EXTREMELY FINE. A MARVELOUS CONFEDERATE ILLUSTRATED ADVERTISING COVER BEARING THE 10-CENT ROSE LITHOGRAPH, TURNED AND RE-MAILED WITH A PAIR OF THE 5-CENT DE LA RUE TYPOGRAPH.
We can unequivocally state that this is one of the finest Confederate advertising covers extant. Any use of the 10c Rose on an illustrated cover is rare, and this is one of the choicest of that small population. Interestingly, the finest 10c Rose illustrated college cover is also postmarked Tuscaloosa (ex Dr. Brandon, Siegel Sale 1087, lot 420, realized $17,500 hammer).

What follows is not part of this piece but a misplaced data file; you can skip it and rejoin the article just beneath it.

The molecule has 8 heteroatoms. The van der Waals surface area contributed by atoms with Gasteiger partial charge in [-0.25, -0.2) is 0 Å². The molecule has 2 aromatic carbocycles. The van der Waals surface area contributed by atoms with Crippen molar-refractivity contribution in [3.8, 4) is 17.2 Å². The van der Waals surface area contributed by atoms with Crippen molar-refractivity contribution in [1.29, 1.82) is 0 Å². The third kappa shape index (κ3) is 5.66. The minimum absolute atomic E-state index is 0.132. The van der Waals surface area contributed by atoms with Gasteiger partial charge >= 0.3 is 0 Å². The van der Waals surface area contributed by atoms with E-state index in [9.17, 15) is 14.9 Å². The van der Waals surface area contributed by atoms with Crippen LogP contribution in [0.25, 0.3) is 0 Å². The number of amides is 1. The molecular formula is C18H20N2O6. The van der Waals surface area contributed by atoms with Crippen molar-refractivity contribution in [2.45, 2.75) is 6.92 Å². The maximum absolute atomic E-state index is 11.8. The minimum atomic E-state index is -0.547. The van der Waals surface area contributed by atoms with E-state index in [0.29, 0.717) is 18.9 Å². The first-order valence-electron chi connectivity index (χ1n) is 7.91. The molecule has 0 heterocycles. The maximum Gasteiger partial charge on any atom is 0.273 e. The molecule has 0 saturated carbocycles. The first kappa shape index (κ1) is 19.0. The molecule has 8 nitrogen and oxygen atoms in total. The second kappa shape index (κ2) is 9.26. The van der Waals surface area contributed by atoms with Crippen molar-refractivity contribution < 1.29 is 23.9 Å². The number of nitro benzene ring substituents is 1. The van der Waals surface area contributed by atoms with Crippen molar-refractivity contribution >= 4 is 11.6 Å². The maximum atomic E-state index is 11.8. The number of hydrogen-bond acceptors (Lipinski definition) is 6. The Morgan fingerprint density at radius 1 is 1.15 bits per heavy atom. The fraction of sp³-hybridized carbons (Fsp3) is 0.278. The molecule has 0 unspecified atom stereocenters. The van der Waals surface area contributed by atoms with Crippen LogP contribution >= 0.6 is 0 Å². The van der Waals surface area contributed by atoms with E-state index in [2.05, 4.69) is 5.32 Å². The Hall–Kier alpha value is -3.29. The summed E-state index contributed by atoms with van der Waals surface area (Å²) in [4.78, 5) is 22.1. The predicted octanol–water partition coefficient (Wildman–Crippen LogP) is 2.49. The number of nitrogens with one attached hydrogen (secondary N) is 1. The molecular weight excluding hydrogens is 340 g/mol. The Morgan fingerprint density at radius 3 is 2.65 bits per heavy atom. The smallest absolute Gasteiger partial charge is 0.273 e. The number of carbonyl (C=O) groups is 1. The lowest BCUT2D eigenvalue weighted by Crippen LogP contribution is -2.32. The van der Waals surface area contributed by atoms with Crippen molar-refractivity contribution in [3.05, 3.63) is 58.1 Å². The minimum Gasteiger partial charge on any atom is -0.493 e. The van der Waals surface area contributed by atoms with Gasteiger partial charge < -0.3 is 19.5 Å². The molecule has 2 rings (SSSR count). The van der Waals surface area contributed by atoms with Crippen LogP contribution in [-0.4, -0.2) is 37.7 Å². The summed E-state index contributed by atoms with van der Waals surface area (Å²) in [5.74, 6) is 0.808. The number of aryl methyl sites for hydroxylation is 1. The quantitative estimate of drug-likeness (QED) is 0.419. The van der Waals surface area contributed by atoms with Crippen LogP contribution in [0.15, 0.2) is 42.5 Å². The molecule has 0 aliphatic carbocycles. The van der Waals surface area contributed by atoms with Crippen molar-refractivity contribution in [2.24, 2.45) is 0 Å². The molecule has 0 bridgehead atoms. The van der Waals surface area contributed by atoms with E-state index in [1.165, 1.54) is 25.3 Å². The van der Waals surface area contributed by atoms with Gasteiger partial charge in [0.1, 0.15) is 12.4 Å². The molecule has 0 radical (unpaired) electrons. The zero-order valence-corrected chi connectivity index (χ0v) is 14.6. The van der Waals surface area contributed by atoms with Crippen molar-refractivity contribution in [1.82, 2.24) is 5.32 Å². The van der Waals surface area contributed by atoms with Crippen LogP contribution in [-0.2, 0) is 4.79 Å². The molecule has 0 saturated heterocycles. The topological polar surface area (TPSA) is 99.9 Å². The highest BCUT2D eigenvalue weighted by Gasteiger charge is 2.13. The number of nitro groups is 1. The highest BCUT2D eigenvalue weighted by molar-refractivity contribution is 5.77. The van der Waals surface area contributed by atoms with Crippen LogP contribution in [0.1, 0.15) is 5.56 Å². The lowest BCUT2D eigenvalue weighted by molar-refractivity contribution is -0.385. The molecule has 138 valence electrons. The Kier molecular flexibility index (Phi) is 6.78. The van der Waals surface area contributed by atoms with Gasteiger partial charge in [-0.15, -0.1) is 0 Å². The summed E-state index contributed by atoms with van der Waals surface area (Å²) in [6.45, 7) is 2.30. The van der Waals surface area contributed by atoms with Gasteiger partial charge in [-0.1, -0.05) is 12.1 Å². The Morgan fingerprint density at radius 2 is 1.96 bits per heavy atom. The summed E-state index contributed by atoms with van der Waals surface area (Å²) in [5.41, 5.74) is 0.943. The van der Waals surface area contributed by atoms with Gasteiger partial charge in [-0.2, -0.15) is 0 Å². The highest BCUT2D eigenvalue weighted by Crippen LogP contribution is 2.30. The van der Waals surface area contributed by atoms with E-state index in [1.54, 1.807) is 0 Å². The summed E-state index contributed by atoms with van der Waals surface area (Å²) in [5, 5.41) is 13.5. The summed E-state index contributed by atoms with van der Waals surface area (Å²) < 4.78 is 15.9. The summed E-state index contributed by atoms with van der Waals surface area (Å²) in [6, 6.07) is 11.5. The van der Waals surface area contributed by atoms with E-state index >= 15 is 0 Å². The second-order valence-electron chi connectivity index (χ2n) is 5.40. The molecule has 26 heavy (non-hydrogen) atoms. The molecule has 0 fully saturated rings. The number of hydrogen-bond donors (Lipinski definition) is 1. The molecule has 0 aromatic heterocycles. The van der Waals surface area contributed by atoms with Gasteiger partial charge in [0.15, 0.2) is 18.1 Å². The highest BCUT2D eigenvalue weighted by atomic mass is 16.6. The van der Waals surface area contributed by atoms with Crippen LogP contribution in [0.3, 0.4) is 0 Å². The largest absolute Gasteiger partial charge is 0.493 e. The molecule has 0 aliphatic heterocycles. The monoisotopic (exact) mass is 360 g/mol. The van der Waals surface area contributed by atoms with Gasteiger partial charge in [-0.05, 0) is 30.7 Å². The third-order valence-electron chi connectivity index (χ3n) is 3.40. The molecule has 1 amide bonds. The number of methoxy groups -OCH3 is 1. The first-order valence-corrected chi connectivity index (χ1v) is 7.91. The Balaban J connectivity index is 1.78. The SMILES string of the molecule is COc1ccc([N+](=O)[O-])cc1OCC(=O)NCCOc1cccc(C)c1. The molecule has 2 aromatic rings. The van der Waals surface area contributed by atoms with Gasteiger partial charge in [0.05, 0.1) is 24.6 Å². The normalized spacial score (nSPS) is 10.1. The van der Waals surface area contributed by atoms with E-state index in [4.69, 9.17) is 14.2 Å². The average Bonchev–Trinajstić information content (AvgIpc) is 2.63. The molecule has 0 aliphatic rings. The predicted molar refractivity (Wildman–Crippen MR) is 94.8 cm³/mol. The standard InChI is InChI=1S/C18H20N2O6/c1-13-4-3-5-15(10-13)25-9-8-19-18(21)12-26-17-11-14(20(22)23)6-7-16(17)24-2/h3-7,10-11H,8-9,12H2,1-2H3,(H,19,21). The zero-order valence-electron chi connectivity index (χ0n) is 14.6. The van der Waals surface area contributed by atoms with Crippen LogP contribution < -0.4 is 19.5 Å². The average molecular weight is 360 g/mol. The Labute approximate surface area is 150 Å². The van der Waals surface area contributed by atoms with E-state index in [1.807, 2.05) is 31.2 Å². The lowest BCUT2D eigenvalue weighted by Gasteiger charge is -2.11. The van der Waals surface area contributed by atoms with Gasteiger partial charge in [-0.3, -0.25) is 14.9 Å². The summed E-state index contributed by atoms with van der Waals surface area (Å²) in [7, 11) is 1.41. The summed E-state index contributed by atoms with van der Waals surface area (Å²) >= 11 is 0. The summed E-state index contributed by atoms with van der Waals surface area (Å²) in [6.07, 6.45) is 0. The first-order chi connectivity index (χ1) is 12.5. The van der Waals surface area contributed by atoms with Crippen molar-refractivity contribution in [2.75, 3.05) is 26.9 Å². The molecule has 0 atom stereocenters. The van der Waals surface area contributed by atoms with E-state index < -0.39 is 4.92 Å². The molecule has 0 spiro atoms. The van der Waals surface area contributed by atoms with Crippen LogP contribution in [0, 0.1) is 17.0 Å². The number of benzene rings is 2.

Ex Cole (Siegel Sale 693, lot 709)
A RARE CONFEDERATE ILLUSTRATED ADVERTISING COVER BEARING THE 10-CENT ROSE LITHOGRAPH.
Any use of the 10c Rose on an illustrated cover is rare. We have offered only a handful in our auctions since 1993 and our Rarities sales since 1964.
VERY FINE. A BEAUTIFUL AND RARE CONFEDERATE ILLUSTRATED COLLEGE COVER BEARING THE 10-CENT ROSE LITHOGRAPH.
Any use of the 10c Rose on an illustrated cover is rare. We have offered only a handful in our auctions since 1993 and our Rarities sales since 1964, including college and other advertising designs.
VERY FINE. ONLY TWELVE EXAMPLES OF THE CELEBRATED HANGING LINCOLN ENVELOPE ARE RECORDED, OF WHICH ONLY TWO ARE STAMPED WITH THE 10-CENT ROSE LITHOGRAPH GENERAL ISSUE. ONE OF THE GREATEST CONFEDERATE GENERAL ISSUE COVERS.